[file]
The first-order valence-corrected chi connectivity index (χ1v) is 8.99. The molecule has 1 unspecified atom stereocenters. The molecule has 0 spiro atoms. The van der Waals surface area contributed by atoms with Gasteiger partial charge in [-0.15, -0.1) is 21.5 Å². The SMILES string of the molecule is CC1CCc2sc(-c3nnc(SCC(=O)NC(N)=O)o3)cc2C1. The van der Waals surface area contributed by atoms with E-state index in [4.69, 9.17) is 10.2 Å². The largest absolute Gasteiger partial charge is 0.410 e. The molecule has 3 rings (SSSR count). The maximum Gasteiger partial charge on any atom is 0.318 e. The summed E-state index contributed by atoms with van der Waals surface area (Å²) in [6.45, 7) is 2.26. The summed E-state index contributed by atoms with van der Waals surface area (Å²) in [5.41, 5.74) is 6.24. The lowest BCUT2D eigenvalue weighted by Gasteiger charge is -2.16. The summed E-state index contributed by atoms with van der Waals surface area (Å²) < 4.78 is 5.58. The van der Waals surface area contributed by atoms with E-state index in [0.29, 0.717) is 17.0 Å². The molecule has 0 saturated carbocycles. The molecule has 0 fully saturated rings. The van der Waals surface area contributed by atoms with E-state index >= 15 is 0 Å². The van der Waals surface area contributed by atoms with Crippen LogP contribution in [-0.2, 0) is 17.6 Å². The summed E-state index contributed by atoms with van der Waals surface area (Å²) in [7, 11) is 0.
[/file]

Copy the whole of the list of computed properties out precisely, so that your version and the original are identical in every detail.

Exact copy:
The first-order valence-corrected chi connectivity index (χ1v) is 8.99. The molecule has 1 unspecified atom stereocenters. The molecule has 0 spiro atoms. The van der Waals surface area contributed by atoms with Gasteiger partial charge in [-0.15, -0.1) is 21.5 Å². The SMILES string of the molecule is CC1CCc2sc(-c3nnc(SCC(=O)NC(N)=O)o3)cc2C1. The van der Waals surface area contributed by atoms with E-state index in [4.69, 9.17) is 10.2 Å². The largest absolute Gasteiger partial charge is 0.410 e. The molecule has 3 rings (SSSR count). The maximum Gasteiger partial charge on any atom is 0.318 e. The summed E-state index contributed by atoms with van der Waals surface area (Å²) in [6.45, 7) is 2.26. The summed E-state index contributed by atoms with van der Waals surface area (Å²) in [5.41, 5.74) is 6.24. The lowest BCUT2D eigenvalue weighted by Gasteiger charge is -2.16. The summed E-state index contributed by atoms with van der Waals surface area (Å²) < 4.78 is 5.58. The van der Waals surface area contributed by atoms with E-state index in [0.29, 0.717) is 17.0 Å². The molecule has 0 saturated carbocycles. The molecule has 0 fully saturated rings. The van der Waals surface area contributed by atoms with E-state index >= 15 is 0 Å². The van der Waals surface area contributed by atoms with Crippen LogP contribution in [-0.2, 0) is 17.6 Å². The summed E-state index contributed by atoms with van der Waals surface area (Å²) in [7, 11) is 0.